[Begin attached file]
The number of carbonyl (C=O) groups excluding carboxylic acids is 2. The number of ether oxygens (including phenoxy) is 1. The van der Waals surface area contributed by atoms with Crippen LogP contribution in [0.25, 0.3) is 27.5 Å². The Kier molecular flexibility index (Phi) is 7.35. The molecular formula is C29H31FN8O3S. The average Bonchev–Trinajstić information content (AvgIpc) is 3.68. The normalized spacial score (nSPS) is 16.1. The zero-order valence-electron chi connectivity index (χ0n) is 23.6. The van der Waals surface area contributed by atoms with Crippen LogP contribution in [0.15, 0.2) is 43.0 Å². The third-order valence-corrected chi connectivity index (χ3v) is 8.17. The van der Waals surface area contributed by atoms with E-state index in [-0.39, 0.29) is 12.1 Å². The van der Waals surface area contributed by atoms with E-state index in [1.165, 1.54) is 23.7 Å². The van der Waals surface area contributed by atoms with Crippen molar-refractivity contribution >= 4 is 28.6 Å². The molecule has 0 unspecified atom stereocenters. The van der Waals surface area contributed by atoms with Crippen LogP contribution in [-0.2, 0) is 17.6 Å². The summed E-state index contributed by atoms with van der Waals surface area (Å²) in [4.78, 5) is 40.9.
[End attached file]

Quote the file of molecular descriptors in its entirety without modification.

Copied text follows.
The number of carbonyl (C=O) groups excluding carboxylic acids is 2. The number of ether oxygens (including phenoxy) is 1. The van der Waals surface area contributed by atoms with Crippen LogP contribution in [0.25, 0.3) is 27.5 Å². The Kier molecular flexibility index (Phi) is 7.35. The molecular formula is C29H31FN8O3S. The average Bonchev–Trinajstić information content (AvgIpc) is 3.68. The normalized spacial score (nSPS) is 16.1. The zero-order valence-electron chi connectivity index (χ0n) is 23.6. The van der Waals surface area contributed by atoms with Crippen LogP contribution in [0.15, 0.2) is 43.0 Å². The third-order valence-corrected chi connectivity index (χ3v) is 8.17. The van der Waals surface area contributed by atoms with E-state index in [-0.39, 0.29) is 12.1 Å². The van der Waals surface area contributed by atoms with E-state index in [1.165, 1.54) is 23.7 Å². The van der Waals surface area contributed by atoms with Crippen molar-refractivity contribution >= 4 is 28.6 Å². The molecule has 0 unspecified atom stereocenters. The van der Waals surface area contributed by atoms with Crippen LogP contribution in [-0.2, 0) is 17.6 Å². The summed E-state index contributed by atoms with van der Waals surface area (Å²) in [4.78, 5) is 40.9.